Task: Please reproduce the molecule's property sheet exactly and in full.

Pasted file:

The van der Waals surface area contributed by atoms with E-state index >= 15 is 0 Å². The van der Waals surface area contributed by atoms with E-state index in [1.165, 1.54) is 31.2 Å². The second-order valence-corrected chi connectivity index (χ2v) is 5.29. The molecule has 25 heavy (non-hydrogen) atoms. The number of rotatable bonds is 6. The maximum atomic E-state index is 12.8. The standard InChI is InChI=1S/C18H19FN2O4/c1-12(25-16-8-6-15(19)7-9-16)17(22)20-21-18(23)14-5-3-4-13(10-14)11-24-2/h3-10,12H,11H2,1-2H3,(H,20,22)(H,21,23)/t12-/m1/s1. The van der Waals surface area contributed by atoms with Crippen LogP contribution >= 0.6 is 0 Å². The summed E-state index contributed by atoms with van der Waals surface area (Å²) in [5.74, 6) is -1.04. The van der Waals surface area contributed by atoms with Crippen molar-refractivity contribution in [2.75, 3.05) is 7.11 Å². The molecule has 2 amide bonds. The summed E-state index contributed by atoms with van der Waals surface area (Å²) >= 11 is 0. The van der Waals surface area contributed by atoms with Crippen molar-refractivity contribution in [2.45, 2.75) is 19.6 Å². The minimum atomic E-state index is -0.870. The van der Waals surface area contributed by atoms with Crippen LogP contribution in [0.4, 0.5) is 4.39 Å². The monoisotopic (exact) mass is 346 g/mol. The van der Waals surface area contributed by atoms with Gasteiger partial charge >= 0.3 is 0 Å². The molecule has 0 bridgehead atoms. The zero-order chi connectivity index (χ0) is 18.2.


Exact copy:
The van der Waals surface area contributed by atoms with E-state index >= 15 is 0 Å². The van der Waals surface area contributed by atoms with E-state index in [1.165, 1.54) is 31.2 Å². The second-order valence-corrected chi connectivity index (χ2v) is 5.29. The molecule has 25 heavy (non-hydrogen) atoms. The number of rotatable bonds is 6. The maximum atomic E-state index is 12.8. The standard InChI is InChI=1S/C18H19FN2O4/c1-12(25-16-8-6-15(19)7-9-16)17(22)20-21-18(23)14-5-3-4-13(10-14)11-24-2/h3-10,12H,11H2,1-2H3,(H,20,22)(H,21,23)/t12-/m1/s1. The van der Waals surface area contributed by atoms with Crippen LogP contribution >= 0.6 is 0 Å². The summed E-state index contributed by atoms with van der Waals surface area (Å²) in [5.74, 6) is -1.04. The van der Waals surface area contributed by atoms with Crippen molar-refractivity contribution in [2.75, 3.05) is 7.11 Å². The molecule has 2 amide bonds. The summed E-state index contributed by atoms with van der Waals surface area (Å²) >= 11 is 0. The van der Waals surface area contributed by atoms with Crippen molar-refractivity contribution in [2.45, 2.75) is 19.6 Å². The minimum atomic E-state index is -0.870. The van der Waals surface area contributed by atoms with Crippen LogP contribution in [0.4, 0.5) is 4.39 Å². The monoisotopic (exact) mass is 346 g/mol. The van der Waals surface area contributed by atoms with Gasteiger partial charge >= 0.3 is 0 Å². The molecule has 0 bridgehead atoms. The zero-order chi connectivity index (χ0) is 18.2.